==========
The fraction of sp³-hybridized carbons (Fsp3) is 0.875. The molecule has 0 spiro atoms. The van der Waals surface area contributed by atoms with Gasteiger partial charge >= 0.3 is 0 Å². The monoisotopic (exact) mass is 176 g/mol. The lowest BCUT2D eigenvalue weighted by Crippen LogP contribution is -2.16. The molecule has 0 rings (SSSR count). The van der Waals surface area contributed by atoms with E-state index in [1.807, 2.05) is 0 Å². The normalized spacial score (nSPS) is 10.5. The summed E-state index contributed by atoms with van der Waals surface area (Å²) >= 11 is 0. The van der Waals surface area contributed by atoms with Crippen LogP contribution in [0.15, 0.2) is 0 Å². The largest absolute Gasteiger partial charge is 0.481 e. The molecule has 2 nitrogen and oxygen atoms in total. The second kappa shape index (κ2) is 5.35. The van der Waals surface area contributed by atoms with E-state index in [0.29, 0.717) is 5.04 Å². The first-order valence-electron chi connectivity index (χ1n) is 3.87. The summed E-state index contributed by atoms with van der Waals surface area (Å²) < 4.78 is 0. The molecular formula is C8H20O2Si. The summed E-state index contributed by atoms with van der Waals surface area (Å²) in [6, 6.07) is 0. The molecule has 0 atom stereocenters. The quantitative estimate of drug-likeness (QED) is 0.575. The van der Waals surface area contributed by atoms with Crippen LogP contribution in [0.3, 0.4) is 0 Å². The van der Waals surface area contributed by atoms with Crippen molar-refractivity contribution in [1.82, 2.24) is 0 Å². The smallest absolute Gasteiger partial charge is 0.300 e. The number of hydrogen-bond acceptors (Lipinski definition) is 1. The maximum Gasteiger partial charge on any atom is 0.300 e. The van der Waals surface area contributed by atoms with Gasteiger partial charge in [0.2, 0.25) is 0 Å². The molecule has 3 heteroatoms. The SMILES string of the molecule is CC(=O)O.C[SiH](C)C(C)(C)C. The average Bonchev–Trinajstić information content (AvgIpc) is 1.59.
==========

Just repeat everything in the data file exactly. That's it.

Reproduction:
The fraction of sp³-hybridized carbons (Fsp3) is 0.875. The molecule has 0 spiro atoms. The van der Waals surface area contributed by atoms with Gasteiger partial charge >= 0.3 is 0 Å². The monoisotopic (exact) mass is 176 g/mol. The lowest BCUT2D eigenvalue weighted by Crippen LogP contribution is -2.16. The molecule has 0 rings (SSSR count). The van der Waals surface area contributed by atoms with E-state index in [1.807, 2.05) is 0 Å². The normalized spacial score (nSPS) is 10.5. The summed E-state index contributed by atoms with van der Waals surface area (Å²) >= 11 is 0. The van der Waals surface area contributed by atoms with Crippen LogP contribution in [0.15, 0.2) is 0 Å². The largest absolute Gasteiger partial charge is 0.481 e. The molecule has 2 nitrogen and oxygen atoms in total. The second kappa shape index (κ2) is 5.35. The van der Waals surface area contributed by atoms with E-state index in [0.29, 0.717) is 5.04 Å². The first-order valence-electron chi connectivity index (χ1n) is 3.87. The summed E-state index contributed by atoms with van der Waals surface area (Å²) < 4.78 is 0. The molecular formula is C8H20O2Si. The summed E-state index contributed by atoms with van der Waals surface area (Å²) in [6, 6.07) is 0. The molecule has 0 atom stereocenters. The quantitative estimate of drug-likeness (QED) is 0.575. The van der Waals surface area contributed by atoms with Crippen LogP contribution in [0.3, 0.4) is 0 Å². The van der Waals surface area contributed by atoms with Crippen molar-refractivity contribution in [1.82, 2.24) is 0 Å². The smallest absolute Gasteiger partial charge is 0.300 e. The number of hydrogen-bond acceptors (Lipinski definition) is 1. The maximum Gasteiger partial charge on any atom is 0.300 e. The van der Waals surface area contributed by atoms with Gasteiger partial charge in [0.2, 0.25) is 0 Å². The molecule has 3 heteroatoms. The SMILES string of the molecule is CC(=O)O.C[SiH](C)C(C)(C)C. The average Bonchev–Trinajstić information content (AvgIpc) is 1.59.